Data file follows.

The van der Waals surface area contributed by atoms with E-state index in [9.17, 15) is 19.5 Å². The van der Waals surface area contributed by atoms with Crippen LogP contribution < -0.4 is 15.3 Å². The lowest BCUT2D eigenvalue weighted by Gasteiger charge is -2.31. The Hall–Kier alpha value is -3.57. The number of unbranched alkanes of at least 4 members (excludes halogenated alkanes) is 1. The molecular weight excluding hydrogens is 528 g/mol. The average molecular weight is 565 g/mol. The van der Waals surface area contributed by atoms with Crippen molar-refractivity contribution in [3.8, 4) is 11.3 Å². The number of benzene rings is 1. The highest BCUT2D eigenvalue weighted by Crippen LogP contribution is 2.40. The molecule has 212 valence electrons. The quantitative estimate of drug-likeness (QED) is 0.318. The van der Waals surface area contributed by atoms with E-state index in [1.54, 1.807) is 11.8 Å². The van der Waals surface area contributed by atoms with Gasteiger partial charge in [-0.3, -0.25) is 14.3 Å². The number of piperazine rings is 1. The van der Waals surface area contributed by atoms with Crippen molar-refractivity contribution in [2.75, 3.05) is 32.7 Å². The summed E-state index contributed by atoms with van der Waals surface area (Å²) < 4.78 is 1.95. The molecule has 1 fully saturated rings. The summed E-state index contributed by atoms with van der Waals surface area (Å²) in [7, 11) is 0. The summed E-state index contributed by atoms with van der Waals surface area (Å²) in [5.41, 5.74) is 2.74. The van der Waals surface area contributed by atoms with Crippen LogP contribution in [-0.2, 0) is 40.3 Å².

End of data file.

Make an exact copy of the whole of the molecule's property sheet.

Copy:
The van der Waals surface area contributed by atoms with E-state index in [9.17, 15) is 19.5 Å². The van der Waals surface area contributed by atoms with Crippen LogP contribution < -0.4 is 15.3 Å². The lowest BCUT2D eigenvalue weighted by Gasteiger charge is -2.31. The Hall–Kier alpha value is -3.57. The number of unbranched alkanes of at least 4 members (excludes halogenated alkanes) is 1. The molecular weight excluding hydrogens is 528 g/mol. The average molecular weight is 565 g/mol. The van der Waals surface area contributed by atoms with Crippen molar-refractivity contribution in [3.8, 4) is 11.3 Å². The number of benzene rings is 1. The highest BCUT2D eigenvalue weighted by Crippen LogP contribution is 2.40. The molecule has 212 valence electrons. The quantitative estimate of drug-likeness (QED) is 0.318. The van der Waals surface area contributed by atoms with E-state index in [1.54, 1.807) is 11.8 Å². The van der Waals surface area contributed by atoms with Gasteiger partial charge in [-0.3, -0.25) is 14.3 Å². The number of piperazine rings is 1. The van der Waals surface area contributed by atoms with Crippen molar-refractivity contribution in [2.75, 3.05) is 32.7 Å². The summed E-state index contributed by atoms with van der Waals surface area (Å²) < 4.78 is 1.95. The molecule has 1 fully saturated rings. The summed E-state index contributed by atoms with van der Waals surface area (Å²) in [7, 11) is 0. The summed E-state index contributed by atoms with van der Waals surface area (Å²) in [5.41, 5.74) is 2.74. The van der Waals surface area contributed by atoms with Crippen LogP contribution in [-0.2, 0) is 40.3 Å².